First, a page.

If you’re 40-something or older like I am, you no doubt bore witness to a time when organic foods were considered “health food” and were relegated to the shelves of “health food stores”. To my recollection, the health food stores of my youth (the 1970s and ’80s) were mostly mom-and-pop outfits tucked into small strip malls, and were kind of a cross between Whole Foods Market and GNC.
In the minds of the general public, health food stores and hippies were sort of joined at the hip (no pun intended). I remember going a time or two with my mom, who was by no means a hippie. She used to buy carob there, at which we kids turned up our noses. What kid wants carob when there’s chocolate to be had?
These stores didn’t carry lots of produce. Anything “organic” vegetables or fruits we got came from roadside stands — I remember the sweet corn we would get in Maryland was superb. Everything else was supermarket (military commissary for us) produce, all conventionally grown.
So what’s all the fuss about organic food nowadays? I mean, factory farming had its origins in the 1940s and the chemical compound DDT (now no longer used, but there are so many others!) found its calling as a pesticide around 1948, so we’ve been eating “poisoned” food all along, right? Maybe so, but here’s the difference. Now we know better. Here’s another. Now it’s available.
Add to this the fact that today fast food “restaurants” dot every street corner, chemical-laden convenience foods line grocery store shelves, and physical fitness is at an all-time low while obesity and diseases like diabetes are at an all-time high.
Given this set of circumstances, which sounds better:
A. Eating a wax- and preservative-clothed apple sprayed with pesticides from a tree whose roots sip on chemical fertilizer cocktails while nearby weeds are choked with herbicides
B. Eating a naked apple from a tree nourished with compost and protected from choking weeds by loving orchard-keepers who pull them to add to the compost pile (which will then feed the tree!)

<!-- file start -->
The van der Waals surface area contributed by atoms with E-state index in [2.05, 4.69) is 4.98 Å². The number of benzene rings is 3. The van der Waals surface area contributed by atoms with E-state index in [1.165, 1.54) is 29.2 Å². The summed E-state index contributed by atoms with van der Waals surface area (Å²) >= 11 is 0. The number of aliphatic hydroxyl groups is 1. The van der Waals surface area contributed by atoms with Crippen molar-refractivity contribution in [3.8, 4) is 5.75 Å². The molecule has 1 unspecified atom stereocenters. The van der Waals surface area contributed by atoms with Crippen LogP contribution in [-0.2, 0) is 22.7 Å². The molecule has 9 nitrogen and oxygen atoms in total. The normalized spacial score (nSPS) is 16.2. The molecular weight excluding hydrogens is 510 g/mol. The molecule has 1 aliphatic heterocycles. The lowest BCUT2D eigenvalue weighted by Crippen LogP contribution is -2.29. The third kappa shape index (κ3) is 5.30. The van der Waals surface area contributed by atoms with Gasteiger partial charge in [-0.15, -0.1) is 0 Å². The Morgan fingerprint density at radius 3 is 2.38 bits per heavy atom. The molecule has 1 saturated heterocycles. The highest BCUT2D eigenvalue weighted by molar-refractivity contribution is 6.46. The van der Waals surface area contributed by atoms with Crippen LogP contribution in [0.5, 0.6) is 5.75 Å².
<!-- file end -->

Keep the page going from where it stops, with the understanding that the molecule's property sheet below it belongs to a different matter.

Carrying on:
If you chose option B, you win the prize (which just so happens to be an organic apple)!
As illustrated in the example above all farmers, conventional or organic, large or small, face the same challenges: pests, weeds, and ensuring the growth of robust, healthy crops. So, what are the benefits of organic food?
Conventional — Synthetically produced fertilizers contain inorganic compounds such as nitrogen, phosphate and other minerals. Because these compounds are not organic they may not break down and can lead to pollution of soil and water sources. Contamination of water sources in turn causes harm to plants and animals which utilize or inhabit those waters. Chemical fertilizers can also change soil pH balance, which can negatively impact existing plants.
Organic — Composted (decomposed) plant materials and/or animal manure enrich the soil in which crops are grown and provide essential plant nutrients. Many organic fertilizer sources are naturally slow-releasing, providing modest amounts of nutrients over an extended period. If you are a vegan farmer, there are plenty of non-animal byproduct options like compost and liquid seaweed for you to use.
*For more about organic versus conventional fertilizers, please read Here’s the Scoop on Chemical and Organic Fertilizer. .
Conventional — The way chemical pesticides kill bugs is by impairing or destroying nervous system functioning, causing death. The method of operation is as simple as that: Treatment-Control-Removal. Unfortunately, most of these chemicals have the same effect on humans and animals as well. Using these poisons on and around food being grown for human consumption results in human exposure to them, whether or not fruits and vegetables are “washed” before distribution and again before consumption.
Organic — Organic pest control techniques involve the use of beneficial insects, such as ladybugs, or birds to control insects that are problematic to crops. Ladybugs love to eat aphids, which can be a huge problem for tomatoes and other plants. Other organic techniques include isolation (planting pest-prone crops separately from others so if there is an infestation it does not spread), using insect traps, and applying techniques to disrupt mating patterns. Pest control Seattle is a real expert in this field.
Conventional — Exposure of humans to chemical herbicides can result in everything from skin rash to respiratory problems to death. As with other chemicals used in agriculture, exposure may occur via many avenues: inhalation and direct skin contact (by field workers), ingestion of residue on foods by consumers, and as a result of chemical runoff into water sources are a few.
Organic — Most of the science of organic weed control is no “science” at all. Instead, good old-fashioned work is involved in keeping unwanted plants out of gardens and fields. Crop rotation, mulching, and pulling weeds by hand seem to work just as well now as they have throughout the ages to keep nasty weeds in check.
Reference: Las Vegas Pest Control.